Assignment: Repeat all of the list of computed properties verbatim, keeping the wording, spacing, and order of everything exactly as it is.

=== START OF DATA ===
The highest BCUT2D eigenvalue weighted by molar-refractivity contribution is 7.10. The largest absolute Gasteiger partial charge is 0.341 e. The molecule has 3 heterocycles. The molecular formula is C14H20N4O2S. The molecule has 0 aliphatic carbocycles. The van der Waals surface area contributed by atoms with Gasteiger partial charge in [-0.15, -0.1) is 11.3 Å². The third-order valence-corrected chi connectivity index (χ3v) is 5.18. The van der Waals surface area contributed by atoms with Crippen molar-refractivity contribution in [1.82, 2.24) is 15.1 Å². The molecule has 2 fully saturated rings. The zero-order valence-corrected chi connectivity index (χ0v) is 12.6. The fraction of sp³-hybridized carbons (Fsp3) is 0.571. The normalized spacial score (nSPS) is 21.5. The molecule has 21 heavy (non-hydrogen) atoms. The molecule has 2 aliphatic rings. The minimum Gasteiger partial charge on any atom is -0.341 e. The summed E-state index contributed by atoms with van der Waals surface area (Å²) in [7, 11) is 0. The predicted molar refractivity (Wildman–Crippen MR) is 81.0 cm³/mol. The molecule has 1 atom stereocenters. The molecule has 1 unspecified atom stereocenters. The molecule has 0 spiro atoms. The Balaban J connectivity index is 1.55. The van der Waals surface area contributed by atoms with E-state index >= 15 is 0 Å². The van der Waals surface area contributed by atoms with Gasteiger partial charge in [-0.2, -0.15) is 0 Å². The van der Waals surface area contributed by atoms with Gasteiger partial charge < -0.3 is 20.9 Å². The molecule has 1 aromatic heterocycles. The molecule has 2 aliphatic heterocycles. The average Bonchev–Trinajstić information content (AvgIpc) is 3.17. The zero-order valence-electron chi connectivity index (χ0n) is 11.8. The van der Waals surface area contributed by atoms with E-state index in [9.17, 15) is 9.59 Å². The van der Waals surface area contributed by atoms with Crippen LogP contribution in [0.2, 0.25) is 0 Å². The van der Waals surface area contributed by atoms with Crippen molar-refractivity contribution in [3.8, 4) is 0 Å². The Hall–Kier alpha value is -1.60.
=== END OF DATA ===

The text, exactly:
The highest BCUT2D eigenvalue weighted by molar-refractivity contribution is 7.10. The largest absolute Gasteiger partial charge is 0.341 e. The molecule has 3 heterocycles. The molecular formula is C14H20N4O2S. The molecule has 0 aliphatic carbocycles. The van der Waals surface area contributed by atoms with Gasteiger partial charge in [-0.15, -0.1) is 11.3 Å². The third-order valence-corrected chi connectivity index (χ3v) is 5.18. The van der Waals surface area contributed by atoms with Crippen molar-refractivity contribution in [1.82, 2.24) is 15.1 Å². The molecule has 2 fully saturated rings. The zero-order valence-corrected chi connectivity index (χ0v) is 12.6. The fraction of sp³-hybridized carbons (Fsp3) is 0.571. The normalized spacial score (nSPS) is 21.5. The molecule has 21 heavy (non-hydrogen) atoms. The molecule has 2 aliphatic rings. The minimum Gasteiger partial charge on any atom is -0.341 e. The summed E-state index contributed by atoms with van der Waals surface area (Å²) in [7, 11) is 0. The predicted molar refractivity (Wildman–Crippen MR) is 81.0 cm³/mol. The molecule has 1 atom stereocenters. The molecule has 1 unspecified atom stereocenters. The molecule has 0 spiro atoms. The Balaban J connectivity index is 1.55. The van der Waals surface area contributed by atoms with E-state index >= 15 is 0 Å². The van der Waals surface area contributed by atoms with Gasteiger partial charge in [-0.2, -0.15) is 0 Å². The van der Waals surface area contributed by atoms with Gasteiger partial charge < -0.3 is 20.9 Å². The molecule has 1 aromatic heterocycles. The molecule has 2 aliphatic heterocycles. The average Bonchev–Trinajstić information content (AvgIpc) is 3.17. The zero-order valence-electron chi connectivity index (χ0n) is 11.8. The van der Waals surface area contributed by atoms with E-state index in [9.17, 15) is 9.59 Å². The van der Waals surface area contributed by atoms with Crippen LogP contribution in [0.2, 0.25) is 0 Å². The van der Waals surface area contributed by atoms with Crippen molar-refractivity contribution in [3.8, 4) is 0 Å². The Hall–Kier alpha value is -1.60.